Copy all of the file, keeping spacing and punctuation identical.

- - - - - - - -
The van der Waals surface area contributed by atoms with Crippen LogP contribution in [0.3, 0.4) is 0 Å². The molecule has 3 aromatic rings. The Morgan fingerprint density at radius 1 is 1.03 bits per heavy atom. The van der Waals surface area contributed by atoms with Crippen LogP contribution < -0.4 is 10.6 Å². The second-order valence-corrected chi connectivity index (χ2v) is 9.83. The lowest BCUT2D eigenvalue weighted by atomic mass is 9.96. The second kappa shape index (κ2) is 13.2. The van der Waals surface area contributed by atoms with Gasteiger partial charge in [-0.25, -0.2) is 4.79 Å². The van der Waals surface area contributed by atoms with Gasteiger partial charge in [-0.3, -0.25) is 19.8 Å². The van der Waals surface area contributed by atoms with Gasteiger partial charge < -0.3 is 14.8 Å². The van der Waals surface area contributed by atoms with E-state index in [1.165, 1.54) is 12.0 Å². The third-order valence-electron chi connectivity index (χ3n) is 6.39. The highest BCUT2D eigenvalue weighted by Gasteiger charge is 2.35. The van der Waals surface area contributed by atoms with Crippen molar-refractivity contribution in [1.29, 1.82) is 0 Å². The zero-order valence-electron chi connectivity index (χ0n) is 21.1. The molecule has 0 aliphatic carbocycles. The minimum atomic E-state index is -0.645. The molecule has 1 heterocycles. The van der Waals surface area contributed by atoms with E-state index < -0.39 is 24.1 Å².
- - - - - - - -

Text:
The van der Waals surface area contributed by atoms with Crippen LogP contribution in [0.3, 0.4) is 0 Å². The molecule has 3 aromatic rings. The Morgan fingerprint density at radius 1 is 1.03 bits per heavy atom. The van der Waals surface area contributed by atoms with Crippen LogP contribution < -0.4 is 10.6 Å². The second-order valence-corrected chi connectivity index (χ2v) is 9.83. The lowest BCUT2D eigenvalue weighted by atomic mass is 9.96. The second kappa shape index (κ2) is 13.2. The van der Waals surface area contributed by atoms with Gasteiger partial charge in [-0.25, -0.2) is 4.79 Å². The van der Waals surface area contributed by atoms with Gasteiger partial charge in [-0.3, -0.25) is 19.8 Å². The van der Waals surface area contributed by atoms with Gasteiger partial charge < -0.3 is 14.8 Å². The van der Waals surface area contributed by atoms with E-state index in [1.165, 1.54) is 12.0 Å². The third-order valence-electron chi connectivity index (χ3n) is 6.39. The highest BCUT2D eigenvalue weighted by Gasteiger charge is 2.35. The van der Waals surface area contributed by atoms with Crippen molar-refractivity contribution in [1.29, 1.82) is 0 Å². The zero-order valence-electron chi connectivity index (χ0n) is 21.1. The molecule has 0 aliphatic carbocycles. The minimum atomic E-state index is -0.645. The molecule has 1 heterocycles. The van der Waals surface area contributed by atoms with E-state index < -0.39 is 24.1 Å².